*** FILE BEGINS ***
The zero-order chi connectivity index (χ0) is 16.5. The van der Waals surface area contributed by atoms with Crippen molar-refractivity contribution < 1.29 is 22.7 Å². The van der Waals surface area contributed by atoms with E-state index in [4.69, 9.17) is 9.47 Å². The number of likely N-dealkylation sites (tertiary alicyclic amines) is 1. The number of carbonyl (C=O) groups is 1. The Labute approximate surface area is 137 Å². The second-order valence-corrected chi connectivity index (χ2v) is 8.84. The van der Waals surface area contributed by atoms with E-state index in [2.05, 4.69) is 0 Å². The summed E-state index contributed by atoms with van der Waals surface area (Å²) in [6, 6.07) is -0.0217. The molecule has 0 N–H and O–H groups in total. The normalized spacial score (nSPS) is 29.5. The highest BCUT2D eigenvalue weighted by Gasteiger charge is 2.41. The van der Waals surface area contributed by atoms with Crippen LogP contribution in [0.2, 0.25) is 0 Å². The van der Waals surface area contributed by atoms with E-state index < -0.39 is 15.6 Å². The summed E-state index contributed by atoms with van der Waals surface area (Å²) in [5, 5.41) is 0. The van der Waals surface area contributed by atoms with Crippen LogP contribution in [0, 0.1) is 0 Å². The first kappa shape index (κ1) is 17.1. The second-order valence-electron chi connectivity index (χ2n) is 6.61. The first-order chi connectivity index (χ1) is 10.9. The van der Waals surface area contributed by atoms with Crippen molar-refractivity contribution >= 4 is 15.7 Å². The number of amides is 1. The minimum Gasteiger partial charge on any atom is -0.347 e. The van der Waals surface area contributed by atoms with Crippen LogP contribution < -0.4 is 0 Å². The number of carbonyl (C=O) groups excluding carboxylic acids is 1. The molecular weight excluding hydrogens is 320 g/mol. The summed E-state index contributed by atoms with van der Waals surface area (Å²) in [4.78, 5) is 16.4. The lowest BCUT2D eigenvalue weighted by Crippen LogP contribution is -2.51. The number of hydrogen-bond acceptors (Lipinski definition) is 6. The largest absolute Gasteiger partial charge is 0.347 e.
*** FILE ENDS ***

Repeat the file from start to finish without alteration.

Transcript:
The zero-order chi connectivity index (χ0) is 16.5. The van der Waals surface area contributed by atoms with Crippen molar-refractivity contribution < 1.29 is 22.7 Å². The van der Waals surface area contributed by atoms with E-state index in [4.69, 9.17) is 9.47 Å². The number of likely N-dealkylation sites (tertiary alicyclic amines) is 1. The number of carbonyl (C=O) groups is 1. The Labute approximate surface area is 137 Å². The second-order valence-corrected chi connectivity index (χ2v) is 8.84. The van der Waals surface area contributed by atoms with E-state index in [2.05, 4.69) is 0 Å². The summed E-state index contributed by atoms with van der Waals surface area (Å²) in [6, 6.07) is -0.0217. The molecule has 0 N–H and O–H groups in total. The normalized spacial score (nSPS) is 29.5. The highest BCUT2D eigenvalue weighted by Gasteiger charge is 2.41. The van der Waals surface area contributed by atoms with Crippen LogP contribution in [0.2, 0.25) is 0 Å². The van der Waals surface area contributed by atoms with E-state index < -0.39 is 15.6 Å². The summed E-state index contributed by atoms with van der Waals surface area (Å²) in [5, 5.41) is 0. The van der Waals surface area contributed by atoms with Crippen LogP contribution in [0, 0.1) is 0 Å². The first kappa shape index (κ1) is 17.1. The second-order valence-electron chi connectivity index (χ2n) is 6.61. The first-order chi connectivity index (χ1) is 10.9. The van der Waals surface area contributed by atoms with Crippen molar-refractivity contribution >= 4 is 15.7 Å². The number of amides is 1. The minimum Gasteiger partial charge on any atom is -0.347 e. The van der Waals surface area contributed by atoms with Crippen LogP contribution < -0.4 is 0 Å². The number of carbonyl (C=O) groups excluding carboxylic acids is 1. The molecular weight excluding hydrogens is 320 g/mol. The summed E-state index contributed by atoms with van der Waals surface area (Å²) in [4.78, 5) is 16.4. The lowest BCUT2D eigenvalue weighted by Crippen LogP contribution is -2.51. The number of hydrogen-bond acceptors (Lipinski definition) is 6. The largest absolute Gasteiger partial charge is 0.347 e.